The mayor of Saint-Josse-ten-Noode agreed to a pilot scheme for drop-offs at one school, and has announced extending it to pickups after March and committed to launching it in two other schools. “Our success gave us a lot of positive energy to go forward,” says Soova. Her involvement led her to also join road traffic safety group 1030/0, set up in Schaerbeek in the wake of several serious road accidents. The group’s work was influential in the commune’s decision to impose a 30kph standard speed limit on all but a few roads in 2018.
They scored another success by holding a ‘human chain’ on a dangerous crossing on Boulevard Lambermont in February, which led to plans being discussed at regional level that would meet a number of their demands. “Seeing citizens from all walks of life coming together to solve something has been very empowering,” she says.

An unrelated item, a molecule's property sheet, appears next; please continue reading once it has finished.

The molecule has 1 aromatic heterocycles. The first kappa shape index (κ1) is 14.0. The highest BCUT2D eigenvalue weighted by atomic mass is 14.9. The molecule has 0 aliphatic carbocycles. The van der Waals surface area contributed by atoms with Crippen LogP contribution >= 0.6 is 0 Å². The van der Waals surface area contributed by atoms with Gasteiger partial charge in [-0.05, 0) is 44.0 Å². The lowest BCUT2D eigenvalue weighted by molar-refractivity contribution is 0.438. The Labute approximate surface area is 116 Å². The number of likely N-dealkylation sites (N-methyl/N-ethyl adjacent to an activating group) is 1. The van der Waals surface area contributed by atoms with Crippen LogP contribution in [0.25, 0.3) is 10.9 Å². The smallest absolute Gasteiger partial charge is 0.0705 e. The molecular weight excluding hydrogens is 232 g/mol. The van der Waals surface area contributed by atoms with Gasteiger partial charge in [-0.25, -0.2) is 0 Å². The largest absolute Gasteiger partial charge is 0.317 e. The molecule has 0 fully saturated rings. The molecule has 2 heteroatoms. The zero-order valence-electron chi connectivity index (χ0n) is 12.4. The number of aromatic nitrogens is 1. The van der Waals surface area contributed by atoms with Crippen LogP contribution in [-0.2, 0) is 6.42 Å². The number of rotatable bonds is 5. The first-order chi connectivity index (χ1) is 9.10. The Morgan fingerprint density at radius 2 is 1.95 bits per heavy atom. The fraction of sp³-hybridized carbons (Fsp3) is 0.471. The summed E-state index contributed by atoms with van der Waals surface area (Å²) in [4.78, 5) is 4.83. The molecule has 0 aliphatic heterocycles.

Empowering citizens to control their living environment is also one of the principal aims of the residents’ collective Quartier Wiels Wijk, in Forest. With more than 3,000 members in a Facebook group, a community meeting place that hosts weekly activities and numerous events and spin-off groups, its aims can be broadly described as trying to connect people and make the district a more pleasant, clean, green place to live and walk in.
“This is not a posh area,” says one of its coordinators, Leila Bensalem, a Dutch-Moroccan born in Belgium. “We started in 2013 by looking at the places that were under-utilised, dirty and forlorn.” Myriad activities since then have included planting creepers and fruit bushes, setting up a collective compost and creating a place for people to repair their bikes. A public ‘Gift Box’ serves as a depository where residents can leave unwanted things for anyone to take, as well as being a place where people meet. And the group’s decision to buy its first bike box put pressure on the commune to order more, with other districts following suit, says Bensalem.